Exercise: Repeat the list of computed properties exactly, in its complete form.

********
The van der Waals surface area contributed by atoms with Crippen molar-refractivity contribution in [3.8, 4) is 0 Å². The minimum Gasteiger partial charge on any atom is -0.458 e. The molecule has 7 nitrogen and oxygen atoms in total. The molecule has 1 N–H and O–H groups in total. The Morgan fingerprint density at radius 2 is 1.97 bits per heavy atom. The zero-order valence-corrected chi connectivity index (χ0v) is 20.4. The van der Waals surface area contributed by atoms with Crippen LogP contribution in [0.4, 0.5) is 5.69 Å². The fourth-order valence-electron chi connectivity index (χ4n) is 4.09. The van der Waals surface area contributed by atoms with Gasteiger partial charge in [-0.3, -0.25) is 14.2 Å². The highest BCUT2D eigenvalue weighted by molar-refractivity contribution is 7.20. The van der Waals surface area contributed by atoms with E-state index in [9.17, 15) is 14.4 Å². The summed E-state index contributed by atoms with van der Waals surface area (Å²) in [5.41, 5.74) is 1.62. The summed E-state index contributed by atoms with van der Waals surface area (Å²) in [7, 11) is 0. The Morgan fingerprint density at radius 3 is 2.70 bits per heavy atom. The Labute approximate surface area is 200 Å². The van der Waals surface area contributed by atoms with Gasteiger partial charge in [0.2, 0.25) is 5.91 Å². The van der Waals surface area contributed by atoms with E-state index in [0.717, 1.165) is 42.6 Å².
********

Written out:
The van der Waals surface area contributed by atoms with Crippen molar-refractivity contribution in [3.8, 4) is 0 Å². The minimum Gasteiger partial charge on any atom is -0.458 e. The molecule has 7 nitrogen and oxygen atoms in total. The molecule has 1 N–H and O–H groups in total. The Morgan fingerprint density at radius 2 is 1.97 bits per heavy atom. The zero-order valence-corrected chi connectivity index (χ0v) is 20.4. The van der Waals surface area contributed by atoms with Crippen LogP contribution in [0.4, 0.5) is 5.69 Å². The fourth-order valence-electron chi connectivity index (χ4n) is 4.09. The van der Waals surface area contributed by atoms with Gasteiger partial charge in [-0.3, -0.25) is 14.2 Å². The highest BCUT2D eigenvalue weighted by molar-refractivity contribution is 7.20. The van der Waals surface area contributed by atoms with E-state index in [9.17, 15) is 14.4 Å². The summed E-state index contributed by atoms with van der Waals surface area (Å²) in [5.41, 5.74) is 1.62. The summed E-state index contributed by atoms with van der Waals surface area (Å²) in [7, 11) is 0. The Morgan fingerprint density at radius 3 is 2.70 bits per heavy atom. The Labute approximate surface area is 200 Å². The van der Waals surface area contributed by atoms with Gasteiger partial charge in [0.2, 0.25) is 5.91 Å². The van der Waals surface area contributed by atoms with E-state index in [0.717, 1.165) is 42.6 Å².